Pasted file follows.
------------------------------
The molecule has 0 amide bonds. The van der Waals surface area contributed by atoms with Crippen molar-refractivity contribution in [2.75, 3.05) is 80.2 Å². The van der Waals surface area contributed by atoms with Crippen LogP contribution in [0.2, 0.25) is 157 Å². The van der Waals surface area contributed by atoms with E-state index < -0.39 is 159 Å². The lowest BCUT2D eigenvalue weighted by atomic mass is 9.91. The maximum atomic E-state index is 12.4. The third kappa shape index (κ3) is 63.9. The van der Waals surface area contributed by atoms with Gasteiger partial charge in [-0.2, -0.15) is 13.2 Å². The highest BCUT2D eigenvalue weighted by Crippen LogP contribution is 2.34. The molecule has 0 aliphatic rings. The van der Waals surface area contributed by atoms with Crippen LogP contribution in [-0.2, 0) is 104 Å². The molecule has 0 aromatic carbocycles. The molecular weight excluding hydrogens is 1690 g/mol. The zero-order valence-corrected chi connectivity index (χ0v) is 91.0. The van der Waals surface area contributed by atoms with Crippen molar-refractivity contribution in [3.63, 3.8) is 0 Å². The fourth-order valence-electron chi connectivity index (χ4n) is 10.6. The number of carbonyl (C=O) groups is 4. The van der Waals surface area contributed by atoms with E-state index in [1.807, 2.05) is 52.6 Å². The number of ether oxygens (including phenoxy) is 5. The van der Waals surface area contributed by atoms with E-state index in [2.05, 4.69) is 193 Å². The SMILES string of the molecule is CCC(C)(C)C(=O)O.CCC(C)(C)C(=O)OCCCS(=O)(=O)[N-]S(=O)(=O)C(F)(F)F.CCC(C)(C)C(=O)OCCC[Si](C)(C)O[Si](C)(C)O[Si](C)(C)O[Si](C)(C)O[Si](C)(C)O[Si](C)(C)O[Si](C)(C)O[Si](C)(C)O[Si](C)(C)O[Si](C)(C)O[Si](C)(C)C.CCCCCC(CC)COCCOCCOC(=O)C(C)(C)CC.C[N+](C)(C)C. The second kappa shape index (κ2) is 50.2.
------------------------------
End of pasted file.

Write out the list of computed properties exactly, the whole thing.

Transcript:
The molecule has 0 amide bonds. The van der Waals surface area contributed by atoms with Crippen molar-refractivity contribution in [2.75, 3.05) is 80.2 Å². The van der Waals surface area contributed by atoms with Crippen LogP contribution in [0.2, 0.25) is 157 Å². The van der Waals surface area contributed by atoms with E-state index < -0.39 is 159 Å². The lowest BCUT2D eigenvalue weighted by atomic mass is 9.91. The maximum atomic E-state index is 12.4. The third kappa shape index (κ3) is 63.9. The van der Waals surface area contributed by atoms with Gasteiger partial charge in [-0.2, -0.15) is 13.2 Å². The highest BCUT2D eigenvalue weighted by Crippen LogP contribution is 2.34. The molecule has 0 aliphatic rings. The van der Waals surface area contributed by atoms with Crippen LogP contribution in [-0.2, 0) is 104 Å². The molecule has 0 aromatic carbocycles. The molecular weight excluding hydrogens is 1690 g/mol. The zero-order valence-corrected chi connectivity index (χ0v) is 91.0. The van der Waals surface area contributed by atoms with Crippen molar-refractivity contribution in [3.63, 3.8) is 0 Å². The fourth-order valence-electron chi connectivity index (χ4n) is 10.6. The number of carbonyl (C=O) groups is 4. The van der Waals surface area contributed by atoms with E-state index in [1.807, 2.05) is 52.6 Å². The number of ether oxygens (including phenoxy) is 5. The van der Waals surface area contributed by atoms with E-state index in [2.05, 4.69) is 193 Å². The SMILES string of the molecule is CCC(C)(C)C(=O)O.CCC(C)(C)C(=O)OCCCS(=O)(=O)[N-]S(=O)(=O)C(F)(F)F.CCC(C)(C)C(=O)OCCC[Si](C)(C)O[Si](C)(C)O[Si](C)(C)O[Si](C)(C)O[Si](C)(C)O[Si](C)(C)O[Si](C)(C)O[Si](C)(C)O[Si](C)(C)O[Si](C)(C)O[Si](C)(C)C.CCCCCC(CC)COCCOCCOC(=O)C(C)(C)CC.C[N+](C)(C)C. The second kappa shape index (κ2) is 50.2.